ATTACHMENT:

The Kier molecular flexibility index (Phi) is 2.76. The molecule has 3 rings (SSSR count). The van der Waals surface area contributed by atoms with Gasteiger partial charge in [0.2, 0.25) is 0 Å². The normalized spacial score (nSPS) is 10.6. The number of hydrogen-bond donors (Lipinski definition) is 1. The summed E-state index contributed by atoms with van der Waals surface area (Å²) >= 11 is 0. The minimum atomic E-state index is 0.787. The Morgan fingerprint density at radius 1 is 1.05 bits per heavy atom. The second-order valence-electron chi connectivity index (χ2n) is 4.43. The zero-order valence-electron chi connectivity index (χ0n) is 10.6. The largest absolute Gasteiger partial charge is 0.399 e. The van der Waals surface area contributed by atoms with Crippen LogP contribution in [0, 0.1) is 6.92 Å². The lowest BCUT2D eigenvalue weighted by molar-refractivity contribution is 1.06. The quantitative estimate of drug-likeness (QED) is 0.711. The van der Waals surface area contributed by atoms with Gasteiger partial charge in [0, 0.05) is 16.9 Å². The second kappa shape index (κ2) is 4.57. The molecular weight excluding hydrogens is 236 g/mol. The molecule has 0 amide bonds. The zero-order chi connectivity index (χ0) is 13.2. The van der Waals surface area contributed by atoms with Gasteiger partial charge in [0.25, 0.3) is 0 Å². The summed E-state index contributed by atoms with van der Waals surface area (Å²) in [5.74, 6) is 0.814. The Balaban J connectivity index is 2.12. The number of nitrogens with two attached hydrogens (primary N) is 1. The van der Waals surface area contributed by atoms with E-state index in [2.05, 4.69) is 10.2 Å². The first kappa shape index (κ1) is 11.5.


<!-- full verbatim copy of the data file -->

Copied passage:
The Kier molecular flexibility index (Phi) is 2.76. The molecule has 3 rings (SSSR count). The van der Waals surface area contributed by atoms with Gasteiger partial charge in [0.2, 0.25) is 0 Å². The normalized spacial score (nSPS) is 10.6. The number of hydrogen-bond donors (Lipinski definition) is 1. The summed E-state index contributed by atoms with van der Waals surface area (Å²) >= 11 is 0. The minimum atomic E-state index is 0.787. The Morgan fingerprint density at radius 1 is 1.05 bits per heavy atom. The second-order valence-electron chi connectivity index (χ2n) is 4.43. The zero-order valence-electron chi connectivity index (χ0n) is 10.6. The largest absolute Gasteiger partial charge is 0.399 e. The van der Waals surface area contributed by atoms with Crippen LogP contribution in [0, 0.1) is 6.92 Å². The lowest BCUT2D eigenvalue weighted by molar-refractivity contribution is 1.06. The quantitative estimate of drug-likeness (QED) is 0.711. The van der Waals surface area contributed by atoms with Gasteiger partial charge in [0, 0.05) is 16.9 Å². The second kappa shape index (κ2) is 4.57. The molecular weight excluding hydrogens is 236 g/mol. The molecule has 0 amide bonds. The zero-order chi connectivity index (χ0) is 13.2. The van der Waals surface area contributed by atoms with Gasteiger partial charge in [0.25, 0.3) is 0 Å². The summed E-state index contributed by atoms with van der Waals surface area (Å²) in [5.74, 6) is 0.814. The Balaban J connectivity index is 2.12. The number of nitrogens with two attached hydrogens (primary N) is 1. The van der Waals surface area contributed by atoms with E-state index in [2.05, 4.69) is 10.2 Å². The first kappa shape index (κ1) is 11.5.